Pediatricians often note an influx of patients suffering from colds and other contagious illnesses shortly after school starts. It seems that moving so many children back into close proximity to one another challenges everybody’s immune system and sniffles abound. According to the Centers for Disease Control, more than 22 million school days are lost each year to the common cold alone!
When kids work and play in close proximity to one another during the school year, it’s easy for colds, flus, and other viruses to be passed around in a flash. But Dr. Michael Ramsey, President of the Alabama Chapter of the American Academy of Pediatrics, says there are steps every parent can take to help their children—and others—stay healthy.
1. Vaccinations. “Make sure your school-aged child is up to date on all vaccinations,” says Ramsey. While most parents are vigilant about vaccinating during infancy, it’s easy to lose track of the schedule in later childhood. Not sure if your child has all the recommended shots? Call your pediatrician and ask them to check the records.
2. Flu vaccine. Pediatricians highly recommend that school children receive a dose of flu vaccine before the cold and flu season each year. “We’ve really gotten comfortable with the word ‘flu,’ but if this illness were known by a less familiar name, and I told parents that a wave of it was coming and would sicken countless children and adults, and kill 30 thousand in a year, they’d be more likely to insist on their child receiving that protection,” says Ramsey. It’s even more essential for kids who suffer from other chronic conditions like asthma or diabetes.
3. Frequent hand-washing or hand sanitizer. It’s really a no-brainer: cleaner hands carry fewer germs. Make sure your child’s teacher allows ample opportunities to wash or sanitize hands throughout the day, and that your child understands the importance of taking the time to do so.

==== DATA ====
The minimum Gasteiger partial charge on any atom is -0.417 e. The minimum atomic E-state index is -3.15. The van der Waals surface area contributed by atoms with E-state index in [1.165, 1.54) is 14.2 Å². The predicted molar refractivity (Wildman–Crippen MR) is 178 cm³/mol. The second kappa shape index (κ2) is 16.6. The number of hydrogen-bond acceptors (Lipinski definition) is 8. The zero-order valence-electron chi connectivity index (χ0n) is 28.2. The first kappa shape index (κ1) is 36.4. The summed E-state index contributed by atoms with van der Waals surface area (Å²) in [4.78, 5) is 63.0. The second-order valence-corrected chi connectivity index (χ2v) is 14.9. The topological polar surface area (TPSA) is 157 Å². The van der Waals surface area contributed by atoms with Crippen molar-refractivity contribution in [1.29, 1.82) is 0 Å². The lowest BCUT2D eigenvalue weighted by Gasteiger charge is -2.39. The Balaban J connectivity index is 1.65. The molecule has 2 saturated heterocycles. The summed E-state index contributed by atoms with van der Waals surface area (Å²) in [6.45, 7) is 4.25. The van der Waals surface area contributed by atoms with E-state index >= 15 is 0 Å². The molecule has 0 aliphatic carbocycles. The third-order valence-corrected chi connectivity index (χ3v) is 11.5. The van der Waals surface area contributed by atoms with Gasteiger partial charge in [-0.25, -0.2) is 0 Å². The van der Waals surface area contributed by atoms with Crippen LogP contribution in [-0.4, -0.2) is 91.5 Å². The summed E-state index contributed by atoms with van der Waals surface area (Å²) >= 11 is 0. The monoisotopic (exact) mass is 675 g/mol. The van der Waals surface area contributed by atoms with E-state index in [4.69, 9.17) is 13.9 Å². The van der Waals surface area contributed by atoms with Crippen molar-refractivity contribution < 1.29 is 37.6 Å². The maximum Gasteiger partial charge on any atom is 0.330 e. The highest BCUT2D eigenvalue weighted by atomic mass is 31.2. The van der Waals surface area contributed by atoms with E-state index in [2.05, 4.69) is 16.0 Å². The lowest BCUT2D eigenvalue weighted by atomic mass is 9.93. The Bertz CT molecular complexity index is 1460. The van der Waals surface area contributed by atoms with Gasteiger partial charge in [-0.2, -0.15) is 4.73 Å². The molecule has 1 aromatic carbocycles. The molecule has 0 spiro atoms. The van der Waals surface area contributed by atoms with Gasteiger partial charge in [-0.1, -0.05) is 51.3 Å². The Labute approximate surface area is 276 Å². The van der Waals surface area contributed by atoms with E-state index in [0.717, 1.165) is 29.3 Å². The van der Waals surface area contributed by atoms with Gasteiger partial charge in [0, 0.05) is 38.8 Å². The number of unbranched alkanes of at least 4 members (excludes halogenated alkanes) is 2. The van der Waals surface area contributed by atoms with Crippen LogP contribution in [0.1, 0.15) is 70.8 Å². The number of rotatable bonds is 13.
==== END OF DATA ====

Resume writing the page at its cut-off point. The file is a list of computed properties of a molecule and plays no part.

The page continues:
4. Hands off the face. It may be difficult for younger kids to remember, but older children should know that the less they touch their eyes, nose, and mouth, the less likely they are to get sick. Those delicate facial areas are the gateway for contagions entering the body, and kids who keep their hands off have less exposure.
5. Proper rest and nutrition. “Well rested kids are more attentive to their health habits and have better immune resistance to potential sicknesses,” says Ramsey. Make sure your child gets the recommended amount of sleep and eats a well-rounded diet, especially during peak cold & flu season.
6. Sports environments and equipment. Older students note the exposure to some germs and illness through dirty athletic equipment and locker rooms. Make sure your child follows common-sense precautions regarding the sharing of equipment, and that equipment which has a great deal of direct-skin contact (like football pads) is frequently cleaned.
7. Practice “Community Wellness”. Be considerate of other families and honor the wellness rules before sending your child to school. Most schools require that children be fever-free for at least 24 hours before returning to school in order to stem the spread of colds and other contagious illnesses. “You really need to treat the situation in the way you’d want other parents to treat it before sending their child in to sit all day beside your well child,” Ramsey says. “We could all spare one another numerous bouts of illness by simply honoring the guidelines.”